Pachysandra is a perennial flowering herb that grows from 4 to 9 inches in height. Generally grown as a ground cover in shady gardens, pachysandra blooms in small white or pink flowers in March, April and May. This is a low-maintenance plant that requires only an annual application of fertilizer in the spring.
Sprinkle granular fertilizer on the soil around the pachysandra at the rate suggested on the package for the size of your pachysandra bed. Do not get fertilizer on the foliage, as it may burn it.
Use a hand cultivator or gardening fork to scratch the fertilizer in to the top 1 inch of soil.
Water the pachysandra bed until the top 2 inches of soil is wet.
Revitalize pachysandra every four to six years by clipping it with a lawn mower. This will prevent the plant from becoming too stringy, and will encourage it to fill in any sparse areas. Mow the pachysandra with the mower set at its highest setting.
Prune pachysandra as needed to keep it looking neat. Clip any growth that has become too long, and trim around sidewalks, driveways or steps with hand clippers, or with a weed trimmer.
Rake up the clippings and throw them in the compost pile. Water the pachysandra when you’re finished.
Grow pachysandra in well-draining soil in a shady area. Spring and fall are the best times to plant pachysandra.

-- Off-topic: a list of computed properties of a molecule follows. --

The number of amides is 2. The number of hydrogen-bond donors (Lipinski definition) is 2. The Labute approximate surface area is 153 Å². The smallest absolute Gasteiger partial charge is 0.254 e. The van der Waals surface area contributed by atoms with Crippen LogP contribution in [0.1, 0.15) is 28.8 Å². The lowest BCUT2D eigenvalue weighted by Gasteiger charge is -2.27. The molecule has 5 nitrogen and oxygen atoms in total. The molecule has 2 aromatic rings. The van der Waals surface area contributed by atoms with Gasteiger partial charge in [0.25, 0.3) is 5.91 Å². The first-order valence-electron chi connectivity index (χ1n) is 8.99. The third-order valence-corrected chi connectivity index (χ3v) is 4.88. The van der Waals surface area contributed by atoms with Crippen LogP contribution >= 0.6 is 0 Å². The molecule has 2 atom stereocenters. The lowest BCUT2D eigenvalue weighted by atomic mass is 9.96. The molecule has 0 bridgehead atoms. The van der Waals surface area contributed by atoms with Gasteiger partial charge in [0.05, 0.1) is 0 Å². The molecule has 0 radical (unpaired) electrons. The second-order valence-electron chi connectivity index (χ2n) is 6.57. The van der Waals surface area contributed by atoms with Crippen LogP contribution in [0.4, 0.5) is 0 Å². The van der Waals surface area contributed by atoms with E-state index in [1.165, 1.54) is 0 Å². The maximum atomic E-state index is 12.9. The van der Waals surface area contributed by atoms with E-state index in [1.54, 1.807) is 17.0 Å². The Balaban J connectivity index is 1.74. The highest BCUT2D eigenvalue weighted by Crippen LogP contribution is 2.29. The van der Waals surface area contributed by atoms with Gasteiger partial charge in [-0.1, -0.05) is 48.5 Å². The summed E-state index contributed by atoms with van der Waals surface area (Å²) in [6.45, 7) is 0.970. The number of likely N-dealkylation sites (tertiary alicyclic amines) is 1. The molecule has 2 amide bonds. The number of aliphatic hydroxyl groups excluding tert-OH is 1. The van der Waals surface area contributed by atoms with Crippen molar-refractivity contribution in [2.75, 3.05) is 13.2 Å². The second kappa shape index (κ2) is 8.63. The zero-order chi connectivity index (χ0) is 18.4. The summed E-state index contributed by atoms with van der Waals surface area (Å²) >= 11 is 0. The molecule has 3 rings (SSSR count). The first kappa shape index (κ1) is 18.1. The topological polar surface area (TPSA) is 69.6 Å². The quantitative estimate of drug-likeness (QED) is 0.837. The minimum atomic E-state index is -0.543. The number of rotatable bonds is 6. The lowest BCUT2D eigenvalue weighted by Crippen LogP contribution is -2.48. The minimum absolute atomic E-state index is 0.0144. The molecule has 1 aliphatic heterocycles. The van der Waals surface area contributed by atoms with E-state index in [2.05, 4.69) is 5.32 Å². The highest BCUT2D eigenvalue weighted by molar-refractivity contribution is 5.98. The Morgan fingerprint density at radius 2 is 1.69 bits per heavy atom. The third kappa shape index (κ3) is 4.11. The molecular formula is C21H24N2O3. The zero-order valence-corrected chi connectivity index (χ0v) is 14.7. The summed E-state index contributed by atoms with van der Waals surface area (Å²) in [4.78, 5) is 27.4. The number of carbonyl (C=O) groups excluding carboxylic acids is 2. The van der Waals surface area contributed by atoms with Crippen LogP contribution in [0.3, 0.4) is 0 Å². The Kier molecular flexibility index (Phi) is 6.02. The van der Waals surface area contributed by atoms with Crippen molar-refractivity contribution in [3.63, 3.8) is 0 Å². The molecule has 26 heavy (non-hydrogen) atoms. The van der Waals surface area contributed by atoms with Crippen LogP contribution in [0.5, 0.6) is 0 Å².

Water the plant regularly and deeply, at least once a week, to maintain a moist soil.
Fertilizing the pachysandra will only need to be done once, in the spring. Apply a slow-release plant food, according to bed size and package directions.
Pachysandra does not require pruning. If the plant is spreading into other areas, you can trim it back with small clippers.
Keeping the planting bed free of debris and dead organic matter will provide a pest-free environment for the pachysandra. It is prone to two different types of scale and both can be managed with insecticide. Your cooperative extension service or local nursery can help you to determine which variety of scale has infected your plant. Pachysandra is also prone to a fungus disease called blight that can be treated with a fungicide.
Manually remove pachysandra if the infestation is small. Use a pitchfork to dig down into the soil and remove the entire stem and root system.
Add a glyphosate-based herbicide to a tank sprayer at the rate suggested on the herbicide label.
Use a tarp to cover any desirable landscape plants in the area where the pachysandra is growing.
Spray the pachysandra with the herbicide until it is drenched and the product is dripping off the leaves. Do not water the area for at least 24 hours.
Til the area when the pachysandra has died and rake up the dried plant material. Wait two weeks. If the pachysandra grows back, reapply the herbicide.
Cut parallel lines with a sharp spade about 12 to 14 inches apart into the soil of your pachysandra bed. Test in an area to see how deep the roots are. Digging about 3 inches will usually suffice.
Divide the rows into 2- to 3-feet sections. Again, use your spade and dig lines to the same depth as you did in Step 1.
Cut under on the long side of each section. Use the spade to cut under to the center of each section and repeat on the other side. Do this for each section of pachysandra.
Roll or lift up each section of pachysandra. You can replant it, if desired, or discard it into the trash or local yard-waste facility.